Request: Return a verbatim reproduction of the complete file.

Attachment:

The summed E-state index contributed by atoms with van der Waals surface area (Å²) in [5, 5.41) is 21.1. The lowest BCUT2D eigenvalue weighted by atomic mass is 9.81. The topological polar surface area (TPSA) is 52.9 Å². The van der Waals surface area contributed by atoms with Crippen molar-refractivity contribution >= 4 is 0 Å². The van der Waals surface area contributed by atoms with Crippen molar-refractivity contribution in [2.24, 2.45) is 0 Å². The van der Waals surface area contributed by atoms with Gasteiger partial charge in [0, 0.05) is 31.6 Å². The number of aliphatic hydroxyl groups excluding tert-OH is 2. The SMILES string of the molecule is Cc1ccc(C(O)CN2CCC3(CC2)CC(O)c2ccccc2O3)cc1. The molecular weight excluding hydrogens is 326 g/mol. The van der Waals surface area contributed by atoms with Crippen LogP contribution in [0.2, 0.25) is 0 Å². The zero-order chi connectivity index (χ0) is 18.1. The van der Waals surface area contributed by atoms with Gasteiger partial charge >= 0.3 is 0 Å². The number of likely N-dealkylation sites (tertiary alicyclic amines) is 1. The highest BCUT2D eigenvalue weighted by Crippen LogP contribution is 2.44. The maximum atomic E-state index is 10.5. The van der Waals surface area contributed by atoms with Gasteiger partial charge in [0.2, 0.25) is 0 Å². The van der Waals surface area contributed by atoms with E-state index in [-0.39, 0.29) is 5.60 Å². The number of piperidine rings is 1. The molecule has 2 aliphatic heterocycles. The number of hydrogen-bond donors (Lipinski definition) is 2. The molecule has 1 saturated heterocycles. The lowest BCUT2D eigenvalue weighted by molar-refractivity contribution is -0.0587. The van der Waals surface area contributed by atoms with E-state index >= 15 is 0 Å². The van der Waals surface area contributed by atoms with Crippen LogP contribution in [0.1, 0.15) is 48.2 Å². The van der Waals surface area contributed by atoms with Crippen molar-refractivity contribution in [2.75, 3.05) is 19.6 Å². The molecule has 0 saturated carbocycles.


The summed E-state index contributed by atoms with van der Waals surface area (Å²) in [5, 5.41) is 21.1. The lowest BCUT2D eigenvalue weighted by atomic mass is 9.81. The topological polar surface area (TPSA) is 52.9 Å². The van der Waals surface area contributed by atoms with Crippen molar-refractivity contribution >= 4 is 0 Å². The van der Waals surface area contributed by atoms with Crippen molar-refractivity contribution in [2.24, 2.45) is 0 Å². The van der Waals surface area contributed by atoms with Gasteiger partial charge in [0, 0.05) is 31.6 Å². The number of aliphatic hydroxyl groups excluding tert-OH is 2. The SMILES string of the molecule is Cc1ccc(C(O)CN2CCC3(CC2)CC(O)c2ccccc2O3)cc1. The molecular weight excluding hydrogens is 326 g/mol. The van der Waals surface area contributed by atoms with Crippen LogP contribution in [0.2, 0.25) is 0 Å². The zero-order chi connectivity index (χ0) is 18.1. The van der Waals surface area contributed by atoms with Gasteiger partial charge >= 0.3 is 0 Å². The number of likely N-dealkylation sites (tertiary alicyclic amines) is 1. The highest BCUT2D eigenvalue weighted by Crippen LogP contribution is 2.44. The maximum atomic E-state index is 10.5. The van der Waals surface area contributed by atoms with Gasteiger partial charge in [0.2, 0.25) is 0 Å². The van der Waals surface area contributed by atoms with E-state index in [-0.39, 0.29) is 5.60 Å². The number of piperidine rings is 1. The molecule has 2 aliphatic heterocycles. The number of hydrogen-bond donors (Lipinski definition) is 2. The molecule has 1 saturated heterocycles. The lowest BCUT2D eigenvalue weighted by molar-refractivity contribution is -0.0587. The van der Waals surface area contributed by atoms with E-state index >= 15 is 0 Å². The van der Waals surface area contributed by atoms with Crippen LogP contribution in [0.1, 0.15) is 48.2 Å². The van der Waals surface area contributed by atoms with Crippen molar-refractivity contribution in [2.75, 3.05) is 19.6 Å². The molecule has 0 saturated carbocycles.